Response to selection and evolvability of invasive populations
- First Online:
- 219 Downloads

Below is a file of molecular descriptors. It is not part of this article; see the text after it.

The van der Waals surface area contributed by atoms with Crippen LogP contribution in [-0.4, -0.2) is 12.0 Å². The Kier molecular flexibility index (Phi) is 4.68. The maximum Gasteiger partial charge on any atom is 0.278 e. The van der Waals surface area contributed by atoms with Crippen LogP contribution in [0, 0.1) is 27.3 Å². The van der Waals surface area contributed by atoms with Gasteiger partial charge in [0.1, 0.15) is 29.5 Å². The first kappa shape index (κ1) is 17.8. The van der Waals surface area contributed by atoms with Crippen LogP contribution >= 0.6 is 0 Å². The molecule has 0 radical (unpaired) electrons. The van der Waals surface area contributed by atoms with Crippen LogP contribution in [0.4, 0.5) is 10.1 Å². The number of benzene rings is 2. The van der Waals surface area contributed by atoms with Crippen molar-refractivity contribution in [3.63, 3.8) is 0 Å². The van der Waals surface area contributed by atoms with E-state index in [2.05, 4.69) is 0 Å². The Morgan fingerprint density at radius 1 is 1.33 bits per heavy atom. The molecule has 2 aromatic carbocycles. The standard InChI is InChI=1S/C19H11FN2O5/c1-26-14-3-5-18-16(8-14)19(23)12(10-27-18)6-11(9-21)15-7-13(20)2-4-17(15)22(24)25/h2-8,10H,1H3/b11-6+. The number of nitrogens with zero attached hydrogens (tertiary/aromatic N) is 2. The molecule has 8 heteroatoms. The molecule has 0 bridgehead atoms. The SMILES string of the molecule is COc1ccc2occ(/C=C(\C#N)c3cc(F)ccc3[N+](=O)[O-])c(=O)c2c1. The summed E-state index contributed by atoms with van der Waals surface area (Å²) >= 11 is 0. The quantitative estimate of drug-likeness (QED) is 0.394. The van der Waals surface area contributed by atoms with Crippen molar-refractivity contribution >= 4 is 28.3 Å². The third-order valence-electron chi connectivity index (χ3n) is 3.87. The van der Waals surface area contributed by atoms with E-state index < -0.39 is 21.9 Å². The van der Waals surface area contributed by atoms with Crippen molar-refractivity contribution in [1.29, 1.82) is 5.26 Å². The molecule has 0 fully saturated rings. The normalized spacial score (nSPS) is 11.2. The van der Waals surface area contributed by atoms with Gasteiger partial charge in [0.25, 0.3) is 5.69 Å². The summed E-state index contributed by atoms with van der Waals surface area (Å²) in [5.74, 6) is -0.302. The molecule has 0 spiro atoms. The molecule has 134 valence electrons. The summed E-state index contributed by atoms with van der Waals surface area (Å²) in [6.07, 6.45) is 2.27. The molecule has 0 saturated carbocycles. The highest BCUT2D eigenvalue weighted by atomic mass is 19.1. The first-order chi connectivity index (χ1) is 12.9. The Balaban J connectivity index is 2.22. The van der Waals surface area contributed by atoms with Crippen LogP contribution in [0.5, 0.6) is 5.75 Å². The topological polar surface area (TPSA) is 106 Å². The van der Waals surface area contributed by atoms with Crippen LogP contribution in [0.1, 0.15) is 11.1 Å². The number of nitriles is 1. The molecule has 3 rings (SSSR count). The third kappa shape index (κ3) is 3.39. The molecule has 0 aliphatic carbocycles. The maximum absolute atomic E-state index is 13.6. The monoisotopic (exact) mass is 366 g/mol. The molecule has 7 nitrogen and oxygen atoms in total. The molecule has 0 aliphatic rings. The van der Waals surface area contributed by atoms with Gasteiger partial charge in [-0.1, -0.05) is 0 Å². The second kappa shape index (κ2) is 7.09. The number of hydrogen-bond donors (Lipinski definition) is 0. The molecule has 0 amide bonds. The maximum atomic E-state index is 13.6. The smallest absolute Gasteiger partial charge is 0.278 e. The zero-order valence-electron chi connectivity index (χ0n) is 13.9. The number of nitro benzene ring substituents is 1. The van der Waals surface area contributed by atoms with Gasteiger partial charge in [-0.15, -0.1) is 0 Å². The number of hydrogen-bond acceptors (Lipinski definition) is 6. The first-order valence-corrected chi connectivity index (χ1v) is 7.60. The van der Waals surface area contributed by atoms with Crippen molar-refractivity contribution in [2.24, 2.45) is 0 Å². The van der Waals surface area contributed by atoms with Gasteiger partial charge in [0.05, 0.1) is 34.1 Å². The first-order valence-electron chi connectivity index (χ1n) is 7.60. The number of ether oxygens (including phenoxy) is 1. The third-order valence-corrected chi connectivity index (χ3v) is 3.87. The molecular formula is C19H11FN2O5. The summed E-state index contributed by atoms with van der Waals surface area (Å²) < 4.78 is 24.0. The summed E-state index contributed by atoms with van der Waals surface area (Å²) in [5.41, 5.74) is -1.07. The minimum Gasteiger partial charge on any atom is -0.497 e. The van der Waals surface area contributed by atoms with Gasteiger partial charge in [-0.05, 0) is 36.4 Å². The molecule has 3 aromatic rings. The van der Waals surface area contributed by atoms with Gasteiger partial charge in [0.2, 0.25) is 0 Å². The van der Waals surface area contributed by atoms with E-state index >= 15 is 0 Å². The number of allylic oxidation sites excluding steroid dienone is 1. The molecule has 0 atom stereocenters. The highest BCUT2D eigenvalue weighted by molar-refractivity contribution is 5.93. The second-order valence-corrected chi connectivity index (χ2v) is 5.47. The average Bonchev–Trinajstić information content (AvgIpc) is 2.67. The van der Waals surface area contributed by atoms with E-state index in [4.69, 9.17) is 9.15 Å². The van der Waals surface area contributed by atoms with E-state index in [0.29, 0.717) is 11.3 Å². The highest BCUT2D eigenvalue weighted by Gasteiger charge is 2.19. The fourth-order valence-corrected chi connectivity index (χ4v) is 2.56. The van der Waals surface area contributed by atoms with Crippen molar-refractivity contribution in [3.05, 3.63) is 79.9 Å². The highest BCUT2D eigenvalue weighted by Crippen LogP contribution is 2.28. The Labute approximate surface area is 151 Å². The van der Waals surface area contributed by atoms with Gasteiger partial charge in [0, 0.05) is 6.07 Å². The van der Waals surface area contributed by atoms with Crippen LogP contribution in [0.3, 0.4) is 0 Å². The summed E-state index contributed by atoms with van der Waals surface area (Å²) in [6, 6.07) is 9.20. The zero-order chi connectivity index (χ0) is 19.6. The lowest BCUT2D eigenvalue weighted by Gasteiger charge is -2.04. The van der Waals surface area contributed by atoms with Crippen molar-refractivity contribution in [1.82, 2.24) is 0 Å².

While natural selection might in some cases facilitate invasions into novel habitats, few direct measurements of selection response exist for invasive populations. This study examined selection response to changes in salinity using the copepod Eurytemora affinis. This copepod has invaded fresh water from saline habitats multiple times independently throughout the Northern Hemisphere. Selection response to a constant intermediate salinity (5 PSU) was measured in the laboratory for saline source and freshwater invading populations from the St. Lawrence drainage (North America). These populations were reared under three conditions: (1) native salinities (0 or 15 PSU) for at least two generations, (2) 5 PSU for two generations, and (3) 5 PSU for six generations. Full-sib clutches taken from populations reared under these three conditions were split across four salinities (0, 5, 15, and 25 PSU) to determine reaction norms for survival and development time. Contrasts in survival and development time across the three rearing conditions were treated as the selection response. Selection at 5 PSU resulted in a significant decline in freshwater (0 PSU) tolerance for both the saline and freshwater populations. Yet, evolutionary differences in freshwater tolerance persisted between the saline and freshwater populations. The saline and freshwater populations converged in their high-salinity (25 PSU) tolerance, with an increase in the freshwater population and decline in the saline population. Development time did not shift greatly in response to selection at 5 PSU. For all three rearing conditions, the freshwater population exhibited retarded larval development and accelerated juvenile development relative to the saline population. Results from this study indicate that both the saline and freshwater populations exhibit significant responses to selection for a fitness-related trait critical for invasions into a novel habitat.